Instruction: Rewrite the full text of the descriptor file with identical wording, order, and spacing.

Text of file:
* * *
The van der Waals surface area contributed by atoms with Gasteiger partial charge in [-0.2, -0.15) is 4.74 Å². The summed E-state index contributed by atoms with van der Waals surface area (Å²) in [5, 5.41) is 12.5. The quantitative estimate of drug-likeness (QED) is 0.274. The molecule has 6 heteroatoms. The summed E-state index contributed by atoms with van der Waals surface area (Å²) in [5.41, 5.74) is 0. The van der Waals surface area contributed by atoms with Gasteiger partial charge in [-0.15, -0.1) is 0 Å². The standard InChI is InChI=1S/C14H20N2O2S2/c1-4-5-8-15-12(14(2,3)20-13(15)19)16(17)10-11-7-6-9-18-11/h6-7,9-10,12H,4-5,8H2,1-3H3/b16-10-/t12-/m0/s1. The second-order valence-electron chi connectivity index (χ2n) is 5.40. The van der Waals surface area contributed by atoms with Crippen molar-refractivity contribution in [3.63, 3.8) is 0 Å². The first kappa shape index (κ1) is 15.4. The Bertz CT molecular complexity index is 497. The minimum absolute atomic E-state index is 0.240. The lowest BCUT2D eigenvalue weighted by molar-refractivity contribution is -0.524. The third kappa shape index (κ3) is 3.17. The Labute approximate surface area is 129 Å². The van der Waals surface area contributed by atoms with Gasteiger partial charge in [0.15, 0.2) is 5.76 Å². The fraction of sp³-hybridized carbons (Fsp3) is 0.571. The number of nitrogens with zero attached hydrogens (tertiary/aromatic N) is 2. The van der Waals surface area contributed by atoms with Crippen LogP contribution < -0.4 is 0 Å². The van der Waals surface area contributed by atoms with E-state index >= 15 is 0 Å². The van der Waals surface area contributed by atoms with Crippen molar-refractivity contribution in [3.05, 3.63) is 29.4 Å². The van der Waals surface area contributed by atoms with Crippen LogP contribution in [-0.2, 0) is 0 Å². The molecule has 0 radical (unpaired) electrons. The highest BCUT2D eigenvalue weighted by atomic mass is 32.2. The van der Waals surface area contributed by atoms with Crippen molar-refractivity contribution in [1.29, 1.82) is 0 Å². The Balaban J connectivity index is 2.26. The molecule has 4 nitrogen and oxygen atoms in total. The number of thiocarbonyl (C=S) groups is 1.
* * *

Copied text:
The van der Waals surface area contributed by atoms with Gasteiger partial charge in [-0.2, -0.15) is 4.74 Å². The summed E-state index contributed by atoms with van der Waals surface area (Å²) in [5, 5.41) is 12.5. The quantitative estimate of drug-likeness (QED) is 0.274. The molecule has 6 heteroatoms. The summed E-state index contributed by atoms with van der Waals surface area (Å²) in [5.41, 5.74) is 0. The van der Waals surface area contributed by atoms with Gasteiger partial charge in [-0.15, -0.1) is 0 Å². The standard InChI is InChI=1S/C14H20N2O2S2/c1-4-5-8-15-12(14(2,3)20-13(15)19)16(17)10-11-7-6-9-18-11/h6-7,9-10,12H,4-5,8H2,1-3H3/b16-10-/t12-/m0/s1. The second-order valence-electron chi connectivity index (χ2n) is 5.40. The van der Waals surface area contributed by atoms with Crippen molar-refractivity contribution in [3.63, 3.8) is 0 Å². The first kappa shape index (κ1) is 15.4. The Bertz CT molecular complexity index is 497. The minimum absolute atomic E-state index is 0.240. The lowest BCUT2D eigenvalue weighted by molar-refractivity contribution is -0.524. The third kappa shape index (κ3) is 3.17. The Labute approximate surface area is 129 Å². The van der Waals surface area contributed by atoms with Gasteiger partial charge in [0.15, 0.2) is 5.76 Å². The fraction of sp³-hybridized carbons (Fsp3) is 0.571. The number of nitrogens with zero attached hydrogens (tertiary/aromatic N) is 2. The van der Waals surface area contributed by atoms with Crippen LogP contribution < -0.4 is 0 Å². The van der Waals surface area contributed by atoms with E-state index >= 15 is 0 Å². The van der Waals surface area contributed by atoms with Crippen molar-refractivity contribution in [3.05, 3.63) is 29.4 Å². The van der Waals surface area contributed by atoms with Crippen LogP contribution in [-0.2, 0) is 0 Å². The molecule has 0 radical (unpaired) electrons. The highest BCUT2D eigenvalue weighted by atomic mass is 32.2. The van der Waals surface area contributed by atoms with Crippen molar-refractivity contribution in [1.29, 1.82) is 0 Å². The Balaban J connectivity index is 2.26. The molecule has 4 nitrogen and oxygen atoms in total. The number of thiocarbonyl (C=S) groups is 1.